Can the Republicans in Congress become the loyal opposition?
In Barack Obama’s first term, they had that opposing bit down to a science.
The loyalty part, not so much.
The country sorely needs an opposition that provides a useful, fiscally sound counterpoint to Democrats’ ideas, while rising above naked partisanship and blind ideology.
It does not need an opposition that declares its prime directive to be making the president fail, that indulges toxic falsehoods aimed at delegitimizing him, that won’t even vote for its own ideas if they arrive in a package wrapped by him.
Give Barack Obama truth serum, and he’d say he’d love to find some fiscally tough-minded, but willing-to-compromise Republicans with whom he could deal. Some liberals are now toying with the idea of just letting the nation’s finances hurtle off the “fiscal cliff” that this ineffectual Congress manufactured for itself. I doubt Obama wants to risk the nation’s fragile economic growth in that way.
Nonsensical Tea Party rhetoric aside, Obama is a pragmatic centrist who would like some help fending off spendthrift nonsense from his left flank.
Obama signals more willingness to make room for GOP ideas than most liberals would. It’s always good to keep at the table people who worry about government overreaching and getting sloppy. But, to reach a sensible deal to avoid the fiscal cliff, GOP leaders will have to dismount some ideological hobbyhorses. Which ones?
First, the false notion that the deficit caused the economy to collapse. Deficits are a huge long-term problem, but they are not why the economy flat-lined. That happened largely because deregulation allowed bankers to get drunk on risk like frat pledges at a kegger.
Deficits are also not the leading reason the recovery is slow. In more normal times, federal deficits drive up the cost of borrowing and fuel inflation. But these aren’t normal times. Inflation and interest rates remain very low.
It isn’t the cost of capital that’s keeping corporations from investing and hiring more. It’s low demand, plus uncertainty about where things are headed.
I know it’s a tricky concept, but here’s the deal: To stimulate economic demand and grease investment, you need some deficit spending now. (Of course, if you raise some tax revenue to help finance the spending, you’ll add less to the deficit).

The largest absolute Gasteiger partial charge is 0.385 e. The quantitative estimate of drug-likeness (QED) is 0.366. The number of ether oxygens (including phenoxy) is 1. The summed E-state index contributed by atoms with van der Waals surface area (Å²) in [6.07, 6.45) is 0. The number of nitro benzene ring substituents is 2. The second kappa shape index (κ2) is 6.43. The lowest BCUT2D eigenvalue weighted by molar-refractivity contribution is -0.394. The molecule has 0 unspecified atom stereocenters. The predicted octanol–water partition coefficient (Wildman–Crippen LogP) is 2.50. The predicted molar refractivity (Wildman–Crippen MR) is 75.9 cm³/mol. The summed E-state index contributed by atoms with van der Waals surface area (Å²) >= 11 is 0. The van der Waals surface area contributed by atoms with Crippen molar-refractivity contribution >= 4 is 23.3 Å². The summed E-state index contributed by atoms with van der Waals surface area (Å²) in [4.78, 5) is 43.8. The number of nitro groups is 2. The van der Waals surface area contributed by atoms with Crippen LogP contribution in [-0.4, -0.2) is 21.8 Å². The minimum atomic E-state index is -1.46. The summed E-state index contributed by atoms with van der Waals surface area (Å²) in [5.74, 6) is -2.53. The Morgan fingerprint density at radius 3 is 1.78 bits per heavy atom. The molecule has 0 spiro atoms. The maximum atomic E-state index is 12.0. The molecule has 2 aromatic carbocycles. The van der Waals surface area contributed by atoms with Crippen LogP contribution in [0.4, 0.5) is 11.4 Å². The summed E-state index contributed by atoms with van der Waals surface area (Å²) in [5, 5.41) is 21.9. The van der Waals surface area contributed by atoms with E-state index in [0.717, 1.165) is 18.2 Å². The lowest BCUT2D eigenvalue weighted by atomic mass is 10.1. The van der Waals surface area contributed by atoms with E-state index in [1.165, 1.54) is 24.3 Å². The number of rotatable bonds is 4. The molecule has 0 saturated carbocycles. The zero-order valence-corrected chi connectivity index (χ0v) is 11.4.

The bet is that in the long run, a perked-up economy, throwing off tax revenue painlessly, will do more to tame deficits than severe fiscal austerity would.
This does not for a second gainsay the need to get Medicare costs under control; that’s just not Job One at the moment. Countering a double-dip recession is.
Yes, you can find economists who will dispute what I just said. They might fill a dugout by a sandlot baseball field. But the economists who mostly agree would cover every blade of grass on that field.
The second hobbyhorse Republicans need to shelve is the notion that cutting marginal rates for the rich stimulates the economy. Both the Congressional Research Service and the Congressional Budget Office recently released reports showing such tax cuts historically ahve done little to produce job growth.
Congress should start heeding the expert advice it pays for – not to mention the will of an electorate that just gave the GOP’s tax ideology a shellacking at the polls.
Congress has plenty of smart Republicans who know how to compromise. Their leaders – petrified by the Tea Party activists – just haven’t let them.
A few of those wiser Republicans represent this region, stalwarts of that dying breed, the moderate Republican. The nation would be well-served if they rose to bigger roles in the next Congress.